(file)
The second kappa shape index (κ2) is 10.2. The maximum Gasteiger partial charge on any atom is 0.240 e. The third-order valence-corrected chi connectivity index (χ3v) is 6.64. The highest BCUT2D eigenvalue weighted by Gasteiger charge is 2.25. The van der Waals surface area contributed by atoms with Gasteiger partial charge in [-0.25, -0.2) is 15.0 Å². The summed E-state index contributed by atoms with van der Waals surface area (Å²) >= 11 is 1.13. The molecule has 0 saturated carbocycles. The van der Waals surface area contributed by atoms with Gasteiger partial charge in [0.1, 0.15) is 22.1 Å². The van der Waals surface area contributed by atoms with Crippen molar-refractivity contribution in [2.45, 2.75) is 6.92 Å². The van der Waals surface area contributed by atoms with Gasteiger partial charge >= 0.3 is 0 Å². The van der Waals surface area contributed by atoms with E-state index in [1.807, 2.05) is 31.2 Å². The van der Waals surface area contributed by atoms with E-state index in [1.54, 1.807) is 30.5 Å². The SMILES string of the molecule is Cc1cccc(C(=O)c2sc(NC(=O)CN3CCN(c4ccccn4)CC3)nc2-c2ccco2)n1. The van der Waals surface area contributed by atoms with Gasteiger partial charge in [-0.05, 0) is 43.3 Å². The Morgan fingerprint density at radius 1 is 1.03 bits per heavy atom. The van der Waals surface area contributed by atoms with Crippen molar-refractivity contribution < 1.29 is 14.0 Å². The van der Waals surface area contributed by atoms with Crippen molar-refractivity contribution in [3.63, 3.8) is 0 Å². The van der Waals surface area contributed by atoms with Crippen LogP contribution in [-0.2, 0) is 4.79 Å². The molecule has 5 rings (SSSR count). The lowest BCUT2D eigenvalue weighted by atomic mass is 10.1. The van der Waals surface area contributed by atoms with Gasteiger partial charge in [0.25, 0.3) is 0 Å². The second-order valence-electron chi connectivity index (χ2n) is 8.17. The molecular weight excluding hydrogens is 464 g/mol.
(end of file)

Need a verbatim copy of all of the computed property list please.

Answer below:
The second kappa shape index (κ2) is 10.2. The maximum Gasteiger partial charge on any atom is 0.240 e. The third-order valence-corrected chi connectivity index (χ3v) is 6.64. The highest BCUT2D eigenvalue weighted by Gasteiger charge is 2.25. The van der Waals surface area contributed by atoms with Gasteiger partial charge in [-0.25, -0.2) is 15.0 Å². The summed E-state index contributed by atoms with van der Waals surface area (Å²) >= 11 is 1.13. The molecule has 0 saturated carbocycles. The van der Waals surface area contributed by atoms with Gasteiger partial charge in [0.1, 0.15) is 22.1 Å². The van der Waals surface area contributed by atoms with Crippen molar-refractivity contribution in [2.45, 2.75) is 6.92 Å². The van der Waals surface area contributed by atoms with Gasteiger partial charge >= 0.3 is 0 Å². The van der Waals surface area contributed by atoms with E-state index in [1.807, 2.05) is 31.2 Å². The van der Waals surface area contributed by atoms with E-state index in [1.54, 1.807) is 30.5 Å². The SMILES string of the molecule is Cc1cccc(C(=O)c2sc(NC(=O)CN3CCN(c4ccccn4)CC3)nc2-c2ccco2)n1. The van der Waals surface area contributed by atoms with Gasteiger partial charge in [-0.05, 0) is 43.3 Å². The Morgan fingerprint density at radius 1 is 1.03 bits per heavy atom. The van der Waals surface area contributed by atoms with Crippen molar-refractivity contribution < 1.29 is 14.0 Å². The van der Waals surface area contributed by atoms with Crippen molar-refractivity contribution in [3.63, 3.8) is 0 Å². The van der Waals surface area contributed by atoms with Crippen LogP contribution in [-0.2, 0) is 4.79 Å². The molecule has 5 rings (SSSR count). The lowest BCUT2D eigenvalue weighted by atomic mass is 10.1. The van der Waals surface area contributed by atoms with Gasteiger partial charge in [0.25, 0.3) is 0 Å². The second-order valence-electron chi connectivity index (χ2n) is 8.17. The molecular weight excluding hydrogens is 464 g/mol.